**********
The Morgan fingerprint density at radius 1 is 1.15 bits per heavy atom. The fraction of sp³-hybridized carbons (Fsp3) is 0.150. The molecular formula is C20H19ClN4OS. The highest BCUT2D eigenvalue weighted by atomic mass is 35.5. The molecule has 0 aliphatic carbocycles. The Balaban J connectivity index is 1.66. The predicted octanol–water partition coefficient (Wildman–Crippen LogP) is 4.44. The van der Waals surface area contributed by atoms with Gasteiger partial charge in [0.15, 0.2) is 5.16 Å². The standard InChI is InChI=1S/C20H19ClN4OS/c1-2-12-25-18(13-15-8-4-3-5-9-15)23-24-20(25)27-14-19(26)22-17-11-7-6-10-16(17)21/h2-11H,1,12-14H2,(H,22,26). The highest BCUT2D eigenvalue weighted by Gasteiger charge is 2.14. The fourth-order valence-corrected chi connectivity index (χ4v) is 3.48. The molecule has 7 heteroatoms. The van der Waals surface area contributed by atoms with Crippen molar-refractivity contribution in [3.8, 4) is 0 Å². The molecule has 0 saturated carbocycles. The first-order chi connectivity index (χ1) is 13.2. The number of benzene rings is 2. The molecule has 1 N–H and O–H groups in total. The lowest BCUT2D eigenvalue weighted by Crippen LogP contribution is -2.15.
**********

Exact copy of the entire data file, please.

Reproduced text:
The Morgan fingerprint density at radius 1 is 1.15 bits per heavy atom. The fraction of sp³-hybridized carbons (Fsp3) is 0.150. The molecular formula is C20H19ClN4OS. The highest BCUT2D eigenvalue weighted by atomic mass is 35.5. The molecule has 0 aliphatic carbocycles. The Balaban J connectivity index is 1.66. The predicted octanol–water partition coefficient (Wildman–Crippen LogP) is 4.44. The van der Waals surface area contributed by atoms with Gasteiger partial charge in [0.15, 0.2) is 5.16 Å². The standard InChI is InChI=1S/C20H19ClN4OS/c1-2-12-25-18(13-15-8-4-3-5-9-15)23-24-20(25)27-14-19(26)22-17-11-7-6-10-16(17)21/h2-11H,1,12-14H2,(H,22,26). The highest BCUT2D eigenvalue weighted by Gasteiger charge is 2.14. The fourth-order valence-corrected chi connectivity index (χ4v) is 3.48. The molecule has 7 heteroatoms. The van der Waals surface area contributed by atoms with Crippen molar-refractivity contribution in [3.8, 4) is 0 Å². The molecule has 0 saturated carbocycles. The first-order chi connectivity index (χ1) is 13.2. The number of benzene rings is 2. The molecule has 1 N–H and O–H groups in total. The lowest BCUT2D eigenvalue weighted by Crippen LogP contribution is -2.15.